Mark Ther is an artist and Chalupecký Prize winner. He is one of seven voices in our series of monologues on the city of Prague. This is the concluding installment, you can read the complete series here
Although I was born in Prague, my family’s from Broumov—pronounced “Braunau” in German—which is located in the Sudetenland. Ever since I was a small kid, I have always gone there to visit, but I never had a clue about what had actually happened there during the Second World War. My great-great aunt Berta would always claim, “I am a German,” but I could never understand how she could be German if she was from Czechoslovakia. She would always write postcards in German, as she couldn’t write in Czech. Even though I’ve spent so much time there, my interest in the lost histories and the extinct dialect of this no-longer-existent culture of the Sudetenland has only developed quite recently. The culture of this region, which had been developing alongside ours for 700 years, is now gone entirely. I also address this lost world of the Sudetenland in my work, but, instead of focusing on the painful history of the expulsions, I prefer to explore aspects of the culture that had flourished there before the war.
I am the only Praguer in my family, the rest of whom live in Germany. I think it’s still sort of a childhood trauma for me that my family didn’t stay in Germany in 1985 when we had the rare chance to visit… although I can’t exactly explain why. It’s questionable whether it would have been better there for me anyway. In any event, my home is here, in Prague. Of course, I would rather be in Berlin, just like every other artist, but now the German capital seems saturated with artists and their products. I also think it might even be good to live somewhere that isn’t exactly cool—somewhere that’s a bit off. But this doesn’t change the fact that I have always hated Prague as a city, as well as how it’s structured and how people here go about their lives. Perhaps it was a better place in the past when it had a bustling café culture and a more overtly romantic atmosphere, something that I’ve only seen in photographs. More people recognize my name after I won the Chalupecký Prize last year, which is a Czech art award given to young artists by an international jury. But to be honest, things otherwise haven’t changed that much for me. The day before yesterday I was at a bar, and my friend introduced me to someone who then said: “Yeah, I know the name.” The guy, a FAMU [Film and TV Academy of Performing Arts in Prague] student, started to comment on my work, but I just didn’t know how to respond other than saying “Uh, ok.” It’s nice, though; I didn’t actually expect to get the award. There were other people nominated whose work is probably “cooler” than mine. I think it was also the first time in history that this particular prize was awarded to a video-artist. Of course, that’s something I can be proud of. ~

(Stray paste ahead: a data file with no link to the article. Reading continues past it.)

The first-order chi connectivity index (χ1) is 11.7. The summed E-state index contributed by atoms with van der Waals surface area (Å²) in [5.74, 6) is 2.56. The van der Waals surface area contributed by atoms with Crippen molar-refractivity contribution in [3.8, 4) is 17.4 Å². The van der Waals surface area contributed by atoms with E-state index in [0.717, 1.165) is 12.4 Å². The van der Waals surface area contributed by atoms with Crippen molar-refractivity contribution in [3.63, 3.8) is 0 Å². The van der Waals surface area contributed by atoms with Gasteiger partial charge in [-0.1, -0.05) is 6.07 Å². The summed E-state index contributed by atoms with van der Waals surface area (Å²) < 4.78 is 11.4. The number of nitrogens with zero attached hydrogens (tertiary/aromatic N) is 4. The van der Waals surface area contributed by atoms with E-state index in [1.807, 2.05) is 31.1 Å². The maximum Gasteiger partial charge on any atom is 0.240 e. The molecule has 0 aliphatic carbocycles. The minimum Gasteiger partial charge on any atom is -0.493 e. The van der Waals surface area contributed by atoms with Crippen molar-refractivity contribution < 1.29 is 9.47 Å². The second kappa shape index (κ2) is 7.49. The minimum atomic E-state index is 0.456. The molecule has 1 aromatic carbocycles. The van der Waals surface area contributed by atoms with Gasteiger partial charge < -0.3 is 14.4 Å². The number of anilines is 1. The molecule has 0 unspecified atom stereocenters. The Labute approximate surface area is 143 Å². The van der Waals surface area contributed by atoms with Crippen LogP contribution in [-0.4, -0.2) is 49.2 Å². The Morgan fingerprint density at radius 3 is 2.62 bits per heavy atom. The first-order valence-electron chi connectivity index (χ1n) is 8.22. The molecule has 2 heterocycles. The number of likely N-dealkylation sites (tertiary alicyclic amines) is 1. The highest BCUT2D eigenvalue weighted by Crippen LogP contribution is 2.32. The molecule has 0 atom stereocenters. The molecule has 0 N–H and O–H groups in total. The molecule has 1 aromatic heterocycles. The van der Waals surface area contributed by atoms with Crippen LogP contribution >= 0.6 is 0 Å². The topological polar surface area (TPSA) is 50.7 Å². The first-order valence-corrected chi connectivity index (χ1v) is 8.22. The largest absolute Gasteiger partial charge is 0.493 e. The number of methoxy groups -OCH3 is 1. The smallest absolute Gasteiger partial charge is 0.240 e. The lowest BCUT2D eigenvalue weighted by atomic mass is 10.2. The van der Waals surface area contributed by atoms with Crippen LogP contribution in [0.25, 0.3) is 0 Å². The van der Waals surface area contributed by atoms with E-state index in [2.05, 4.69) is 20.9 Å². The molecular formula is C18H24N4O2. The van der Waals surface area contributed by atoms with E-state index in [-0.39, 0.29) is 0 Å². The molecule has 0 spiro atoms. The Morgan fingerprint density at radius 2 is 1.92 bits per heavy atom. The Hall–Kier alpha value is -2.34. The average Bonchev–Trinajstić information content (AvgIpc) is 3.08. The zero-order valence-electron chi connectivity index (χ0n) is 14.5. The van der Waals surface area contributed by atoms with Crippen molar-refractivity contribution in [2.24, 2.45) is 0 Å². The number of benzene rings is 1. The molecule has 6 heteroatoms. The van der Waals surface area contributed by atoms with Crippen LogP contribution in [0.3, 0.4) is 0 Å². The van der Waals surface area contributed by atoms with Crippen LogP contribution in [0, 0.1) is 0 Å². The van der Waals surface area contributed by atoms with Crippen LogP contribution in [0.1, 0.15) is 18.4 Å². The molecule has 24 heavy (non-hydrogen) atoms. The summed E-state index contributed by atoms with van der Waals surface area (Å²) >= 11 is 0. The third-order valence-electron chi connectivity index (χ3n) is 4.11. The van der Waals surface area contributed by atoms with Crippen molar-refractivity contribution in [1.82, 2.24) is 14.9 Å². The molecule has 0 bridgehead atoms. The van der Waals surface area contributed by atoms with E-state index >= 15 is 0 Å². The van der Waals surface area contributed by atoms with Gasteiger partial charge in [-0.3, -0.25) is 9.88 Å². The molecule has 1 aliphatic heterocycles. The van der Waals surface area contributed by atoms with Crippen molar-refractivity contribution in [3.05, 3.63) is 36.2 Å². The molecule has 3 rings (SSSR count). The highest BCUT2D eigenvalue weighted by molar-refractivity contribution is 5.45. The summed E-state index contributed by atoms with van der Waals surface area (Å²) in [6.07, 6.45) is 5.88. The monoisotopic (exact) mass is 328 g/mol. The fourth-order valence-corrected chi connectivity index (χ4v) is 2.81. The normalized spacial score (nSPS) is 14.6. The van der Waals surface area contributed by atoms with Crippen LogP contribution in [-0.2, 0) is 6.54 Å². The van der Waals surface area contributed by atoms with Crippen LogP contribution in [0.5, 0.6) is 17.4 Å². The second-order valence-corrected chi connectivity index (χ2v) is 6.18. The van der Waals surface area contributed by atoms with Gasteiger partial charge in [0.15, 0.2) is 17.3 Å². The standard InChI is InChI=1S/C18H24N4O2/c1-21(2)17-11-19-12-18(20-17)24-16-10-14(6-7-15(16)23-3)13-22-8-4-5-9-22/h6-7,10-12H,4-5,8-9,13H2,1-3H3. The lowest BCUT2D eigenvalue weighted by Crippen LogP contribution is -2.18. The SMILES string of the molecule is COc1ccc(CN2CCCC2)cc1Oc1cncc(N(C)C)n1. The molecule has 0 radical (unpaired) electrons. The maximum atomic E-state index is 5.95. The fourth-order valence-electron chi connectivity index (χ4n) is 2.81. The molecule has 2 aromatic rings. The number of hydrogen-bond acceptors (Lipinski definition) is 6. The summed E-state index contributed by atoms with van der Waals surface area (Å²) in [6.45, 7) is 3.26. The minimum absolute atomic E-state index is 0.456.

This text first appeared in Electronic Beats Magazine N° 31 (Fall 2012).
Photo: Luci Lux